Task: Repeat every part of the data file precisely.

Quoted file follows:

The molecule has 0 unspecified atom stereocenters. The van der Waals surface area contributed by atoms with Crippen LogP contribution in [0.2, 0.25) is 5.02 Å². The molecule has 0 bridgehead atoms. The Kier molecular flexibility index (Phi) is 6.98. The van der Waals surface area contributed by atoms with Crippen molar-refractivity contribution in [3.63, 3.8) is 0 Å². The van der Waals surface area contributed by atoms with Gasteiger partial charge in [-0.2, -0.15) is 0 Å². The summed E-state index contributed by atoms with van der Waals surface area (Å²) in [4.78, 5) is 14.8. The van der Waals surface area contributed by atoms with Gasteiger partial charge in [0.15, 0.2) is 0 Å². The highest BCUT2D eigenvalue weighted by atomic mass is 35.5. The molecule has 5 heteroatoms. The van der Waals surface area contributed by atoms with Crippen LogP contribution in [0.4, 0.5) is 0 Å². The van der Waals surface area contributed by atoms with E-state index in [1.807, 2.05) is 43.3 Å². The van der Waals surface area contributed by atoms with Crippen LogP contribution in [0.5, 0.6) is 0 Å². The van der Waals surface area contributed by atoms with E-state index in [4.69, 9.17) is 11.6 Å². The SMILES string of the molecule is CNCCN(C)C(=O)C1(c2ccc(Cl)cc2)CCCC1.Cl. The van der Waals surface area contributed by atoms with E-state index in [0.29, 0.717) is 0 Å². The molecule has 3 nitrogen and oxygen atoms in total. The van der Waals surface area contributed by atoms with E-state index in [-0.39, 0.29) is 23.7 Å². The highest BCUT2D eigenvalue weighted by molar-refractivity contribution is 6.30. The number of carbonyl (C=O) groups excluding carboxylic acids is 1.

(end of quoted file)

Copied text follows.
The molecule has 0 unspecified atom stereocenters. The van der Waals surface area contributed by atoms with Crippen LogP contribution in [0.2, 0.25) is 5.02 Å². The molecule has 0 bridgehead atoms. The Kier molecular flexibility index (Phi) is 6.98. The van der Waals surface area contributed by atoms with Crippen molar-refractivity contribution in [3.63, 3.8) is 0 Å². The van der Waals surface area contributed by atoms with Gasteiger partial charge in [-0.2, -0.15) is 0 Å². The summed E-state index contributed by atoms with van der Waals surface area (Å²) in [4.78, 5) is 14.8. The van der Waals surface area contributed by atoms with Gasteiger partial charge in [0.15, 0.2) is 0 Å². The highest BCUT2D eigenvalue weighted by atomic mass is 35.5. The molecule has 5 heteroatoms. The van der Waals surface area contributed by atoms with Crippen LogP contribution in [0.4, 0.5) is 0 Å². The van der Waals surface area contributed by atoms with E-state index in [1.807, 2.05) is 43.3 Å². The van der Waals surface area contributed by atoms with Crippen LogP contribution in [0.5, 0.6) is 0 Å². The van der Waals surface area contributed by atoms with E-state index in [4.69, 9.17) is 11.6 Å². The SMILES string of the molecule is CNCCN(C)C(=O)C1(c2ccc(Cl)cc2)CCCC1.Cl. The van der Waals surface area contributed by atoms with E-state index in [0.29, 0.717) is 0 Å². The molecule has 3 nitrogen and oxygen atoms in total. The van der Waals surface area contributed by atoms with E-state index in [-0.39, 0.29) is 23.7 Å². The highest BCUT2D eigenvalue weighted by molar-refractivity contribution is 6.30. The number of carbonyl (C=O) groups excluding carboxylic acids is 1.